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Reviewed January 2010
What is the official name of the REN gene?
The official name of this gene is “renin.”
REN is the gene's official symbol. The REN gene is also known by other names, listed below.
Read more about gene names and symbols on the About page.
What is the normal function of the REN gene?
The REN gene provides instructions for making a protein called renin, which is produced in the kidneys. This protein is part of the renin-angiotensin system, which regulates blood pressure and water levels in the body. Renin converts a molecule called angiotensinogen into angiotensin. Angiotensin causes blood vessels to narrow (constrict), which results in increased blood pressure. Angiotensin also stimulates the production of the hormone aldosterone, which causes the kidneys to retain salt and water. An increased amount of fluid in the body also increases blood pressure.
How are changes in the REN gene related to health conditions?
Where is the REN gene located?
Cytogenetic Location: 1q32
Molecular Location on chromosome 1: base pairs 204,123,943 to 204,135,464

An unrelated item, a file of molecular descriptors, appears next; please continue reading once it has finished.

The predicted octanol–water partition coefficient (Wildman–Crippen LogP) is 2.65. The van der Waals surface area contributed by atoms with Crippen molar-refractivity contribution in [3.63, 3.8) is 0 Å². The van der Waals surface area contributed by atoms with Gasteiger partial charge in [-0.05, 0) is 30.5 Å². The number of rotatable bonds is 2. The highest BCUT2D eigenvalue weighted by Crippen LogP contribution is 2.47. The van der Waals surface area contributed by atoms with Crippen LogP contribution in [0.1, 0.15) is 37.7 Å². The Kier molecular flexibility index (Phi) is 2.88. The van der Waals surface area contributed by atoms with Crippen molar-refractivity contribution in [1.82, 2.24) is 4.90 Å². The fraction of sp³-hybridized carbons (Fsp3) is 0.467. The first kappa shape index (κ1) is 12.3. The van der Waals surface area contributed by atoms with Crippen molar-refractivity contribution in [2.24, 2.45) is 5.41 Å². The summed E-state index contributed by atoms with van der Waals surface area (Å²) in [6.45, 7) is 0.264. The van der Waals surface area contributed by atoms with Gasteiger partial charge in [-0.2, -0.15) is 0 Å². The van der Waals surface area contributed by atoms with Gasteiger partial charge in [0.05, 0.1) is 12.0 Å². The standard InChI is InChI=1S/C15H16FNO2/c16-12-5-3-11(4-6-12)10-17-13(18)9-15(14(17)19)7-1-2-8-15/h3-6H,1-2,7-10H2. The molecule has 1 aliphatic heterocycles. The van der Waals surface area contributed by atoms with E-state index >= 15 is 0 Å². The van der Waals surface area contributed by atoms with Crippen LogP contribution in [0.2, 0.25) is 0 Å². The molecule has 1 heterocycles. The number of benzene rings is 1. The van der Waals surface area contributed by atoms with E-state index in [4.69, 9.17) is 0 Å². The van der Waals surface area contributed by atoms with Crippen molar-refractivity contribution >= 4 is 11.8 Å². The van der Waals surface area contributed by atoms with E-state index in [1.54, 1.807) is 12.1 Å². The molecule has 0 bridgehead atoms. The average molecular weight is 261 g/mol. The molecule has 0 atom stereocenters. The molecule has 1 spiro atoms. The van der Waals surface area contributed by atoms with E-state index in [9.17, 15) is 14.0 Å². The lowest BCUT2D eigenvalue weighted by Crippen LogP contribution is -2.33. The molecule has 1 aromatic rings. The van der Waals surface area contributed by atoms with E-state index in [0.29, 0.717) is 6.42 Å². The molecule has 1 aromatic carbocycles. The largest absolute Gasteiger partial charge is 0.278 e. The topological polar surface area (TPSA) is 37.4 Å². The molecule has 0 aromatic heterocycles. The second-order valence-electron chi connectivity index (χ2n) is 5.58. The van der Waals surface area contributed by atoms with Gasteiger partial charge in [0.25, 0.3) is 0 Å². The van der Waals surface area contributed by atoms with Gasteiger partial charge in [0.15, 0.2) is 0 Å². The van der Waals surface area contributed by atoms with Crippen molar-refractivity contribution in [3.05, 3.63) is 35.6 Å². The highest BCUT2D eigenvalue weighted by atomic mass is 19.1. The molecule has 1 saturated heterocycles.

The REN gene is located on the long (q) arm of chromosome 1 at position 32.
More precisely, the REN gene is located from base pair 204,123,943 to base pair 204,135,464 on chromosome 1.
See How do geneticists indicate the location of a gene? in the Handbook.
Where can I find additional information about REN?
You and your healthcare professional may find the following resources about REN helpful.
You may also be interested in these resources, which are designed for genetics professionals and researchers.
What other names do people use for the REN gene or gene products?
See How are genetic conditions and genes named? in the Handbook.
Where can I find general information about genes?
The Handbook provides basic information about genetics in clear language.
These links provide additional genetics resources that may be useful.
What glossary definitions help with understanding REN?
You may find definitions for these and many other terms in the Genetics Home Reference Glossary.
See also Understanding Medical Terminology.
References (5 links)
The resources on this site should not be used as a substitute for professional medical care or advice. Users seeking information about a personal genetic disease, syndrome, or condition should consult with a qualified healthcare professional. See How can I find a genetics professional in my area? in the Handbook.